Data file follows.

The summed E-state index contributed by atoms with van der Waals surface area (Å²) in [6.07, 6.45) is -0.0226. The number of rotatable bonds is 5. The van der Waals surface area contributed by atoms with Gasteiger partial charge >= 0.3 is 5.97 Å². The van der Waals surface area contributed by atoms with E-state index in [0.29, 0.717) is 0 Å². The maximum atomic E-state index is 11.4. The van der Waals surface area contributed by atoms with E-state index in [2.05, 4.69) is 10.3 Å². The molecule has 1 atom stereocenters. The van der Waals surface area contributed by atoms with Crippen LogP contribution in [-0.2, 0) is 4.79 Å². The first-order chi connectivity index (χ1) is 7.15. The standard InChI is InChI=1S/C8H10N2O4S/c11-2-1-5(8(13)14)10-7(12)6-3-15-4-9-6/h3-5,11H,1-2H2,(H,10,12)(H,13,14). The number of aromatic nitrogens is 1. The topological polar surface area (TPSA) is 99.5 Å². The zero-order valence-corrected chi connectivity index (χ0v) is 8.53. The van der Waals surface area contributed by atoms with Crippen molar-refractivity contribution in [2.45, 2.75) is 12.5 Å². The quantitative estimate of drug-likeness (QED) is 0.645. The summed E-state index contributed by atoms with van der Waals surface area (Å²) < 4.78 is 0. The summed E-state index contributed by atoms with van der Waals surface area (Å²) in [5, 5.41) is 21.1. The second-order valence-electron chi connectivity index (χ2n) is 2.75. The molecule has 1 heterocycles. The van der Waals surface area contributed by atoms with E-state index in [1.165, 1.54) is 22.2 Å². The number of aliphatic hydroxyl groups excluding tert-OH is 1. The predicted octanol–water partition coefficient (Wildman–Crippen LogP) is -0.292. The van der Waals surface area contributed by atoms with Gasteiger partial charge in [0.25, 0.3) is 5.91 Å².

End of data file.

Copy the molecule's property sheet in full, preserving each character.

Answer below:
The summed E-state index contributed by atoms with van der Waals surface area (Å²) in [6.07, 6.45) is -0.0226. The number of rotatable bonds is 5. The van der Waals surface area contributed by atoms with Gasteiger partial charge >= 0.3 is 5.97 Å². The van der Waals surface area contributed by atoms with E-state index in [0.29, 0.717) is 0 Å². The maximum atomic E-state index is 11.4. The van der Waals surface area contributed by atoms with E-state index in [2.05, 4.69) is 10.3 Å². The molecule has 1 atom stereocenters. The van der Waals surface area contributed by atoms with Crippen LogP contribution in [-0.2, 0) is 4.79 Å². The first-order chi connectivity index (χ1) is 7.15. The standard InChI is InChI=1S/C8H10N2O4S/c11-2-1-5(8(13)14)10-7(12)6-3-15-4-9-6/h3-5,11H,1-2H2,(H,10,12)(H,13,14). The number of aromatic nitrogens is 1. The topological polar surface area (TPSA) is 99.5 Å². The zero-order valence-corrected chi connectivity index (χ0v) is 8.53. The van der Waals surface area contributed by atoms with Crippen molar-refractivity contribution in [2.45, 2.75) is 12.5 Å². The quantitative estimate of drug-likeness (QED) is 0.645. The summed E-state index contributed by atoms with van der Waals surface area (Å²) < 4.78 is 0. The summed E-state index contributed by atoms with van der Waals surface area (Å²) in [5, 5.41) is 21.1. The second-order valence-electron chi connectivity index (χ2n) is 2.75. The molecule has 1 heterocycles. The van der Waals surface area contributed by atoms with E-state index in [1.165, 1.54) is 22.2 Å². The number of aliphatic hydroxyl groups excluding tert-OH is 1. The predicted octanol–water partition coefficient (Wildman–Crippen LogP) is -0.292. The van der Waals surface area contributed by atoms with Gasteiger partial charge in [0.25, 0.3) is 5.91 Å².